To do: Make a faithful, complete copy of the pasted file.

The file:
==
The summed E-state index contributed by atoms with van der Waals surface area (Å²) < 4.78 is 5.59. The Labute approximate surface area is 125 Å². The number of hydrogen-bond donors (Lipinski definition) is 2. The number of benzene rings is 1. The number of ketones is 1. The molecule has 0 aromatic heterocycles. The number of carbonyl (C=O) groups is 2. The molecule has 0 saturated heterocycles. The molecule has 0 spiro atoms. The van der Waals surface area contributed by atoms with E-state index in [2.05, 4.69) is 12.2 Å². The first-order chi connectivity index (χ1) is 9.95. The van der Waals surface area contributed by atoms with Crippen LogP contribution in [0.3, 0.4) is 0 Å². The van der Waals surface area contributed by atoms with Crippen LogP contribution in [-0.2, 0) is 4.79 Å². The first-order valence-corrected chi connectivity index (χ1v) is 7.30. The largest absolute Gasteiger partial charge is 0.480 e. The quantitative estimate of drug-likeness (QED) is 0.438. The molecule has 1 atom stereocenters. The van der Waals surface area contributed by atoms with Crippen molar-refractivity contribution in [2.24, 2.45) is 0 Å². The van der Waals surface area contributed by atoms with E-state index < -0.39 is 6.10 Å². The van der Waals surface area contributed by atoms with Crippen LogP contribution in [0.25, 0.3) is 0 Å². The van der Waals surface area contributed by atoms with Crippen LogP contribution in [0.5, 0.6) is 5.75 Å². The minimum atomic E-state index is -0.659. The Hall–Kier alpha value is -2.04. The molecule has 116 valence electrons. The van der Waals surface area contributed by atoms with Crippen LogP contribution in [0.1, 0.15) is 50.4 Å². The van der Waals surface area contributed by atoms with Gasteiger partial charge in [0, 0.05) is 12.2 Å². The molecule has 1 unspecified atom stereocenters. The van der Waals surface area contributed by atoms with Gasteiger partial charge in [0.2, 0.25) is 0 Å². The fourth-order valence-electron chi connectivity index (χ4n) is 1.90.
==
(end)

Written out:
The summed E-state index contributed by atoms with van der Waals surface area (Å²) < 4.78 is 5.59. The Labute approximate surface area is 125 Å². The number of hydrogen-bond donors (Lipinski definition) is 2. The number of benzene rings is 1. The number of ketones is 1. The molecule has 0 aromatic heterocycles. The number of carbonyl (C=O) groups is 2. The molecule has 0 saturated heterocycles. The molecule has 0 spiro atoms. The van der Waals surface area contributed by atoms with E-state index in [2.05, 4.69) is 12.2 Å². The first-order chi connectivity index (χ1) is 9.95. The van der Waals surface area contributed by atoms with Crippen LogP contribution in [0.3, 0.4) is 0 Å². The van der Waals surface area contributed by atoms with Crippen LogP contribution in [-0.2, 0) is 4.79 Å². The first-order valence-corrected chi connectivity index (χ1v) is 7.30. The largest absolute Gasteiger partial charge is 0.480 e. The quantitative estimate of drug-likeness (QED) is 0.438. The molecule has 1 atom stereocenters. The van der Waals surface area contributed by atoms with Crippen molar-refractivity contribution in [2.24, 2.45) is 0 Å². The van der Waals surface area contributed by atoms with E-state index < -0.39 is 6.10 Å². The van der Waals surface area contributed by atoms with Crippen LogP contribution in [0.25, 0.3) is 0 Å². The van der Waals surface area contributed by atoms with Crippen LogP contribution in [0.5, 0.6) is 5.75 Å². The minimum atomic E-state index is -0.659. The Hall–Kier alpha value is -2.04. The molecule has 116 valence electrons. The van der Waals surface area contributed by atoms with Crippen LogP contribution in [0.1, 0.15) is 50.4 Å². The van der Waals surface area contributed by atoms with Gasteiger partial charge in [0, 0.05) is 12.2 Å². The molecule has 1 unspecified atom stereocenters. The van der Waals surface area contributed by atoms with Gasteiger partial charge in [0.2, 0.25) is 0 Å². The fourth-order valence-electron chi connectivity index (χ4n) is 1.90.